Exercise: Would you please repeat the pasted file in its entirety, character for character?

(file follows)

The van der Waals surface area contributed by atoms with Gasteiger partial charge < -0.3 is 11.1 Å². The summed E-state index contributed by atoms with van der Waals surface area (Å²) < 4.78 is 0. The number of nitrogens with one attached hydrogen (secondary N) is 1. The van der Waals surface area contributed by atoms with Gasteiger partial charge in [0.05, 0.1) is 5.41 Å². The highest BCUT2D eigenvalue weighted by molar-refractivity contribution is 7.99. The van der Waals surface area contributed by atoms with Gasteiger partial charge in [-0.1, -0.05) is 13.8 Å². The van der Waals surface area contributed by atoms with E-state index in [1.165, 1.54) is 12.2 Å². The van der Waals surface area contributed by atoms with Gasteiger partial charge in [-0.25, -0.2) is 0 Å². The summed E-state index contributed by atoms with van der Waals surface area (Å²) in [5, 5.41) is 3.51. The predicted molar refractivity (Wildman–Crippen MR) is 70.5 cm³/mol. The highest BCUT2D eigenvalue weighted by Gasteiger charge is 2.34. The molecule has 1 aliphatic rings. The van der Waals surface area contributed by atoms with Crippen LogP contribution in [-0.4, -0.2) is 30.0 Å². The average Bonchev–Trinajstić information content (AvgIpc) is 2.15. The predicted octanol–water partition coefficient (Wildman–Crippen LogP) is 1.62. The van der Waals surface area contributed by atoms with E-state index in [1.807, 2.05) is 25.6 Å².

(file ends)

The van der Waals surface area contributed by atoms with Gasteiger partial charge < -0.3 is 11.1 Å². The summed E-state index contributed by atoms with van der Waals surface area (Å²) < 4.78 is 0. The number of nitrogens with one attached hydrogen (secondary N) is 1. The van der Waals surface area contributed by atoms with Gasteiger partial charge in [0.05, 0.1) is 5.41 Å². The highest BCUT2D eigenvalue weighted by molar-refractivity contribution is 7.99. The van der Waals surface area contributed by atoms with Gasteiger partial charge in [-0.1, -0.05) is 13.8 Å². The van der Waals surface area contributed by atoms with E-state index in [1.165, 1.54) is 12.2 Å². The van der Waals surface area contributed by atoms with Gasteiger partial charge in [-0.25, -0.2) is 0 Å². The summed E-state index contributed by atoms with van der Waals surface area (Å²) in [5, 5.41) is 3.51. The predicted molar refractivity (Wildman–Crippen MR) is 70.5 cm³/mol. The highest BCUT2D eigenvalue weighted by Gasteiger charge is 2.34. The molecule has 1 aliphatic rings. The van der Waals surface area contributed by atoms with Crippen LogP contribution in [-0.4, -0.2) is 30.0 Å². The average Bonchev–Trinajstić information content (AvgIpc) is 2.15. The predicted octanol–water partition coefficient (Wildman–Crippen LogP) is 1.62. The van der Waals surface area contributed by atoms with E-state index in [1.807, 2.05) is 25.6 Å².